In this specialized test, an interventional radiologist threads a catheter through a vein in the groin and, using real-time imaging, guides it all the way to the pituitary gland at the base of the skull. Then blood samples are taken from each side of the gland. The test confirms whether or not the pituitary gland is the source of the problem and can also help narrow down the location of the tumor.

Fewer than a dozen centers in the U.S. offer this specialized test, none of which are in Kentucky, where the Richeys live. So they traveled to the Vanderbilt Pituitary Center in September 2021.

To accommodate patients like Richey, the Pituitary Center allows patients who are traveling for care to be seen in fewer visits.

“They meet with Dr. Utz in the morning and then we send the patients to get some lunch while we meet as a team,” said Dr. Lola Chambless, a neurosurgeon with Vanderbilt Neurosurgery. “Then, patients meet with the surgeons after lunch to go over their surgical needs and any additional tests they’ll need.”

That meant Richey only had to travel to Nashville twice prior to surgery on Dec. 21, 2022.

Brain surgery for Christmas

Given the location of the pituitary gland at the base of the skull, surgery requires a team approach to access the area through the nose. Chambless worked in tandem with an ear, nose and throat specialist on Richey’s procedure.

“This surgery is interesting, because we’re going in through the nose with an endoscope without being able to first see the tumor on imaging,” Chambless said. “So, it’s a bit like looking for a needle in a haystack.”

The level of difficulty is why Chambless recommends patients with pituitary tumors seek treatment at a center that does a lot of these procedures.

“This is a disease that people really should travel to a center of excellence for treatment,” Chambless said. “It’s very clearly been demonstrated that Cushing outcomes are much better at high-volume centers, and we are one of the highest volume pituitary centers in the country.”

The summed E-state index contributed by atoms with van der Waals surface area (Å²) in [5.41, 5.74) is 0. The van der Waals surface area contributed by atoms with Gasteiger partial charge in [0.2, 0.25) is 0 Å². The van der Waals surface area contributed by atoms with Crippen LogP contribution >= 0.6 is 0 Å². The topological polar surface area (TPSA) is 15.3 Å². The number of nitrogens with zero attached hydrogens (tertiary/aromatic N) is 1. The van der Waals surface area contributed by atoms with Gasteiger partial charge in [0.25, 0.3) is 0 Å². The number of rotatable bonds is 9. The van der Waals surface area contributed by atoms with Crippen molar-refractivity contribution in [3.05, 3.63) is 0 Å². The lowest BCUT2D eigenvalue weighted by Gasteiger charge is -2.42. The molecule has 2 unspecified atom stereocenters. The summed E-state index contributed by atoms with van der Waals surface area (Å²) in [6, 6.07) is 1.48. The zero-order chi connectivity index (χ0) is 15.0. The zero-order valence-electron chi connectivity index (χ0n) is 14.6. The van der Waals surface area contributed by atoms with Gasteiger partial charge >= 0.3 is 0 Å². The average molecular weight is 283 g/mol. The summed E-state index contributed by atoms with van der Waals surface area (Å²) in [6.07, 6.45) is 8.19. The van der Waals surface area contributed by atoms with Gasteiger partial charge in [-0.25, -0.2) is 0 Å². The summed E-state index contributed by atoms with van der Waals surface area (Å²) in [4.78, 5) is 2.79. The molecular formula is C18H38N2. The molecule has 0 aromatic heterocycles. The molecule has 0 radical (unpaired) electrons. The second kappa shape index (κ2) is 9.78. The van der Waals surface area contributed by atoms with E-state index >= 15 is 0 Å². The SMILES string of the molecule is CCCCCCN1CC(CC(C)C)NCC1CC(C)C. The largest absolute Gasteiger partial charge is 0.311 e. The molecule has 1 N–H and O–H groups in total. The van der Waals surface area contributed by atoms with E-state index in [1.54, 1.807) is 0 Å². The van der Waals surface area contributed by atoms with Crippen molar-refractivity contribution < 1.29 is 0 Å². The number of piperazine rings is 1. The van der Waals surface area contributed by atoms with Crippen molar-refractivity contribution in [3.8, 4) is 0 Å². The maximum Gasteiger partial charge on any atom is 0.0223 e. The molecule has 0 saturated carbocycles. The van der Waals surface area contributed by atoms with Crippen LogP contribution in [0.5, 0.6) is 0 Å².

Fortunately, Chambless was able to locate Richey’s tumor, which measured just 3 millimeters, and remove it without complication.

The very next day, Richey’s cortisol levels were down. It wasn’t long before Richey was off her blood pressure medication. Slowly, her mood improved, and her energy started to return. Over time, her weight has normalized, and she is weaning off her diabetes medicine. 

While it can take 18 months or longer to recover from Cushing disease, Richey says she is feeling worlds better than she had been.

“It’s such a debilitating disease and it took so much from me,” she said. “I still have a ways to go, and I know I’m going to have some permanent damage, but there’s hope now. And I owe so much of that to Vanderbilt.”

Epilepsy physician analyzing patient's seizure history and diagnosis

Personalized Care for Brain Tumors

Vanderbilt’s Brain Tumor program is a national leader in research and clinical trials, providing access to innovative treatment options and technologies not available elsewhere. Vanderbilt’s team of experts works together to provide personalized care tailored to each patient’s unique needs, and patient care coordinators are there to help every step of the way.

Learn More